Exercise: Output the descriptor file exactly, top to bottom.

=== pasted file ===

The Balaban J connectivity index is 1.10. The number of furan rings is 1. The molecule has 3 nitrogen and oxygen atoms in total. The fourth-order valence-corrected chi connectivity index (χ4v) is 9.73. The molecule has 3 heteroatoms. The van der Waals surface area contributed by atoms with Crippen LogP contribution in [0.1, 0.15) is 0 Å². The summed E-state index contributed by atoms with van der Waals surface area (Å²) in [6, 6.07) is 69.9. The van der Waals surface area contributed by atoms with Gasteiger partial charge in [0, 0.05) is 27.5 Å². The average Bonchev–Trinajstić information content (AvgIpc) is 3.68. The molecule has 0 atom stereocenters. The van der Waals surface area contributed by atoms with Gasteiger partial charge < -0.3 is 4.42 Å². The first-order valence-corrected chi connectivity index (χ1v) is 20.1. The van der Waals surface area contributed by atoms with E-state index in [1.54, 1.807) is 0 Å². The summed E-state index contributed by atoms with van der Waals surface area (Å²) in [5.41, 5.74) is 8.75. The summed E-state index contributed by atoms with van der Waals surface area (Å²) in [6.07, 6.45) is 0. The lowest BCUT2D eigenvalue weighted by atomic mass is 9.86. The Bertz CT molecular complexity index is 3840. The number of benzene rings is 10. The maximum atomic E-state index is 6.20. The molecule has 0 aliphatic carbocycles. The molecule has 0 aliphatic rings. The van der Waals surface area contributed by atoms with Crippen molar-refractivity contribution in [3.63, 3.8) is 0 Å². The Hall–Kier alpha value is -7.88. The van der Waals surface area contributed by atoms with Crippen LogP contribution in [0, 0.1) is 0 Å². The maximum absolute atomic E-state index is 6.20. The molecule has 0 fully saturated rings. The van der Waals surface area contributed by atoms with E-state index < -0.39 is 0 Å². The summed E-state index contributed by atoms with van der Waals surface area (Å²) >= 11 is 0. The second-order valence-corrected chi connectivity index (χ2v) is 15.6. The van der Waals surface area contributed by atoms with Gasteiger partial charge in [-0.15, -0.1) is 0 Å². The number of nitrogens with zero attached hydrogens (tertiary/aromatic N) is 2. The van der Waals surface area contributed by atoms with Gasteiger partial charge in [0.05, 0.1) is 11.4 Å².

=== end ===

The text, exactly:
The Balaban J connectivity index is 1.10. The number of furan rings is 1. The molecule has 3 nitrogen and oxygen atoms in total. The fourth-order valence-corrected chi connectivity index (χ4v) is 9.73. The molecule has 3 heteroatoms. The van der Waals surface area contributed by atoms with Crippen LogP contribution in [0.1, 0.15) is 0 Å². The summed E-state index contributed by atoms with van der Waals surface area (Å²) in [6, 6.07) is 69.9. The van der Waals surface area contributed by atoms with Gasteiger partial charge in [0, 0.05) is 27.5 Å². The average Bonchev–Trinajstić information content (AvgIpc) is 3.68. The molecule has 0 atom stereocenters. The van der Waals surface area contributed by atoms with Gasteiger partial charge < -0.3 is 4.42 Å². The first-order valence-corrected chi connectivity index (χ1v) is 20.1. The van der Waals surface area contributed by atoms with E-state index in [1.54, 1.807) is 0 Å². The summed E-state index contributed by atoms with van der Waals surface area (Å²) in [5.41, 5.74) is 8.75. The summed E-state index contributed by atoms with van der Waals surface area (Å²) in [6.07, 6.45) is 0. The lowest BCUT2D eigenvalue weighted by atomic mass is 9.86. The Bertz CT molecular complexity index is 3840. The number of benzene rings is 10. The maximum atomic E-state index is 6.20. The molecule has 0 aliphatic carbocycles. The molecule has 0 aliphatic rings. The van der Waals surface area contributed by atoms with Crippen molar-refractivity contribution in [3.63, 3.8) is 0 Å². The Hall–Kier alpha value is -7.88. The van der Waals surface area contributed by atoms with Crippen LogP contribution in [0, 0.1) is 0 Å². The maximum absolute atomic E-state index is 6.20. The molecule has 0 fully saturated rings. The van der Waals surface area contributed by atoms with E-state index < -0.39 is 0 Å². The summed E-state index contributed by atoms with van der Waals surface area (Å²) >= 11 is 0. The second-order valence-corrected chi connectivity index (χ2v) is 15.6. The van der Waals surface area contributed by atoms with Gasteiger partial charge in [-0.15, -0.1) is 0 Å². The number of nitrogens with zero attached hydrogens (tertiary/aromatic N) is 2. The van der Waals surface area contributed by atoms with Gasteiger partial charge in [0.05, 0.1) is 11.4 Å².